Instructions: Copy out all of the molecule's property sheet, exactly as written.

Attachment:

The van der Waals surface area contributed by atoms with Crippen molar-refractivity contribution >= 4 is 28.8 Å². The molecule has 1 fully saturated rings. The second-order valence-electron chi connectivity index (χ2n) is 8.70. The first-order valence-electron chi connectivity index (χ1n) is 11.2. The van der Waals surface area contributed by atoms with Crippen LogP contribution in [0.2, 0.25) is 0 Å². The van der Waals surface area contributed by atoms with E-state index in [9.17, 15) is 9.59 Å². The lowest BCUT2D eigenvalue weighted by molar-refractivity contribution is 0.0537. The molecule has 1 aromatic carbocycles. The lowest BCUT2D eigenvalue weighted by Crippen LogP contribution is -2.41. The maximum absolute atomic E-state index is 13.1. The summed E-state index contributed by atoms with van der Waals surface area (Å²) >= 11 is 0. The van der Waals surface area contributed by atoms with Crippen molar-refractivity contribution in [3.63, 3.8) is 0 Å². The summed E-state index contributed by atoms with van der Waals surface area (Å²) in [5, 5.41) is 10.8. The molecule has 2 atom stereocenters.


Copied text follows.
The van der Waals surface area contributed by atoms with Crippen molar-refractivity contribution >= 4 is 28.8 Å². The molecule has 1 fully saturated rings. The second-order valence-electron chi connectivity index (χ2n) is 8.70. The first-order valence-electron chi connectivity index (χ1n) is 11.2. The van der Waals surface area contributed by atoms with Crippen LogP contribution in [0.2, 0.25) is 0 Å². The van der Waals surface area contributed by atoms with E-state index in [9.17, 15) is 9.59 Å². The lowest BCUT2D eigenvalue weighted by molar-refractivity contribution is 0.0537. The molecule has 1 aromatic carbocycles. The lowest BCUT2D eigenvalue weighted by Crippen LogP contribution is -2.41. The maximum absolute atomic E-state index is 13.1. The summed E-state index contributed by atoms with van der Waals surface area (Å²) >= 11 is 0. The van der Waals surface area contributed by atoms with Crippen molar-refractivity contribution in [3.63, 3.8) is 0 Å². The summed E-state index contributed by atoms with van der Waals surface area (Å²) in [5, 5.41) is 10.8. The molecule has 2 atom stereocenters.